Just like any good recipe, this one also leaves room for a pinch of your favourite flavours. While it’s important to watch added sugar, salt and fat, that doesn’t mean they’re completely off the table. Just save them for special occasions, be sure to monitor your portions and savour every last bite.

As you can see, healthy eating for diabetes is a healthy way of eating for everyone. You don’t need separate meals or special “diabetic” foods. All you need is a healthy appetite for fresh, wholesome ingredients and of course, a recipe for success.

For more information on:

  1. The healthy plate method: Health Canada's Eat Well Plate .
  2. Handy portion sizes: Diabetes Canada's Portion Guide .
  3. Fresh, Alberta-grown food, practical menus and a healthy lifestyle: Pure Prairie Eating Plan.



By Keighla Lutes 05 Oct, 2017

It’s no surprise that Albertans go cuckoo over chicken. Not only is it a healthy protein source; it’s also delicious, versatile and easy to prepare. Since September has been hailed as National Chicken Month  , it seems like the perfect time to sing the praises of this popular poultry.

The Inside (S)coop

If you’re looking for a high-quality lean protein, the bird’s the word. One serving (75 g or 3.5 oz) of roasted, skinless chicken breast clucks in at about 124 calories, 3g total fat and 1g saturated fat ( 1  ).

And that lean serving is also packed with protein, dishing up 23 g per serving! Protein   is key to helping you feel full longer after eating, which helps stave off hunger and prevent overeating. A protein-rich diet also helps slow age-related muscle loss and maintain healthy bones.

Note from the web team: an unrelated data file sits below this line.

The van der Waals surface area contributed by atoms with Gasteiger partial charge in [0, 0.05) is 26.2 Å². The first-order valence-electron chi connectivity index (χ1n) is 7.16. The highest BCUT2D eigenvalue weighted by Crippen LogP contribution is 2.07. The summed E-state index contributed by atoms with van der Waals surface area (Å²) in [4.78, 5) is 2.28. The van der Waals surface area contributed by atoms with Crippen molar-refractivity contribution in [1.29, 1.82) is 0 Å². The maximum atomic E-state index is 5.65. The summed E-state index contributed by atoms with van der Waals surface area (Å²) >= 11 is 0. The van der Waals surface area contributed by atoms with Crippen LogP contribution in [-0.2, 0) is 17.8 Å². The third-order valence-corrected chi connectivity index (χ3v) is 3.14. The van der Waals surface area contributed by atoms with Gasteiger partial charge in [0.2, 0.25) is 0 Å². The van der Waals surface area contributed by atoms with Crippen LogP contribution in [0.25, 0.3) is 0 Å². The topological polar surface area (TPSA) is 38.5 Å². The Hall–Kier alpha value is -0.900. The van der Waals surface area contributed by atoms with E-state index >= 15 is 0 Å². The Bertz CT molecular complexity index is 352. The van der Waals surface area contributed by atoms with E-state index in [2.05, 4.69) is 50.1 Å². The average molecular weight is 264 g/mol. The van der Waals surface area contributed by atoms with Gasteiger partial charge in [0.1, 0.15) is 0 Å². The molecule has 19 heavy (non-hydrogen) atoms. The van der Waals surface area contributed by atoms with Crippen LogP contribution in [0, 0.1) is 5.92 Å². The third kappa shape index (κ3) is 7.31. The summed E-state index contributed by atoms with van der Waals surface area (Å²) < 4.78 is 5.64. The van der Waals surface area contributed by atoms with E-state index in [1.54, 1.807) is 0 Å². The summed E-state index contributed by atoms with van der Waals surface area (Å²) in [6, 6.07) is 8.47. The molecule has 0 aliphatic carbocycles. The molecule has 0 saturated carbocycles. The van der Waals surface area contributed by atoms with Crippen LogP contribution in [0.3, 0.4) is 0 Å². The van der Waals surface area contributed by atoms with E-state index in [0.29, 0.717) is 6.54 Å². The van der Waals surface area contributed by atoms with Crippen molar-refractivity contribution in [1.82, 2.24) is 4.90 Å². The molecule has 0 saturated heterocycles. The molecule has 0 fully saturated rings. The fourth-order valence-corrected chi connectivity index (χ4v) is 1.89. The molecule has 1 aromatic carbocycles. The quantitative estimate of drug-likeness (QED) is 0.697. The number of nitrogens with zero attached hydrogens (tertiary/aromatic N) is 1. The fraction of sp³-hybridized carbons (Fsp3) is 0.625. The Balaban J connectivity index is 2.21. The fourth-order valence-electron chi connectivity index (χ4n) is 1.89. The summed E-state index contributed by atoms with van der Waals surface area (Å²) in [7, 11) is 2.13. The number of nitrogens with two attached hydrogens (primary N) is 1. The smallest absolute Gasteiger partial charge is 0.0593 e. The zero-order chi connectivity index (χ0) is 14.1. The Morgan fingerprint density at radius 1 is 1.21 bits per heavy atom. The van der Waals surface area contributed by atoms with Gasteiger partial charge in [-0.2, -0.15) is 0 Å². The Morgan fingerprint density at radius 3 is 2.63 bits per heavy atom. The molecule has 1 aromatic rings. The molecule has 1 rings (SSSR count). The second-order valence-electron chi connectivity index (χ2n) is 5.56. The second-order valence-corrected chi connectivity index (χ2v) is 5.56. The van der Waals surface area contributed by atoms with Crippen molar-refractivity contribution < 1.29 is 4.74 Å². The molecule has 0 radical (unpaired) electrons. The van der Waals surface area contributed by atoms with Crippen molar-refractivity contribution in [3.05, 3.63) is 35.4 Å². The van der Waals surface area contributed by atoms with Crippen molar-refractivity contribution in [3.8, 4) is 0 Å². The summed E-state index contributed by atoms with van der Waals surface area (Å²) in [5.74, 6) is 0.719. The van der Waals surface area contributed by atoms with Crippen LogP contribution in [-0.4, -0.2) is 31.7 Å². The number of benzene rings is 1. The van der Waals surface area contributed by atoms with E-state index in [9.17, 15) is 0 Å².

Chicken also rules the roost when it comes to iron, B-vitamins, bone-building phosphorus and immunity boosting selenium and zinc. People with diabetes are at a higher risk for infections, so it’s extra important to keep the immune system strong.

No Paltry Poultry

Do you feel like chicken tonight? If so, you’re in (c)luck! There are as many ways to eat chicken as there are hens in the henhouse. Don’t be afraid to wing it. Just make sure you always remove the skin and choose healthy cooking methods like roasting, broiling or braising to keep the fat content down.

And don’t ruffle any feathers over light vs. dark meat—there’s nothing fowl about the dark stuff.  Although it’s higher in calories and fat, dark meat also contains more iron, zinc and certain B-vitamins than white meat, which means all cuts can be part of your healthy diet.

Also don’t fret over hormones   or steroids. Fun fact: their use in chickens has been banned in Canada since the 1960s.

Bird Bath

With cold and flu season just around the corner, many of us will turn to chicken noodle soup. Next time you feel a sniffle coming on, whip up the Chicken Noodle Bowl from the Pure Prairie Eating Plan  . It’ll be just what the doctor (and the dietitian) ordered!


1) Canadian Nutrient File (2015). Nutrient Profile: Chicken, broiler, breast, meat, roasted. Retrieved from:

By Keighla Lutes 04 Oct, 2017

The weather may be cooling down, but your healthy fall food choices are heating up! It’s time for all of us to fall in love with fall—because, frankly, we don’t really have another choice!

By using these four simple tips (along with the Pure Prairie Eating Plan ), you’re sure to make fall feasting healthier than ever before.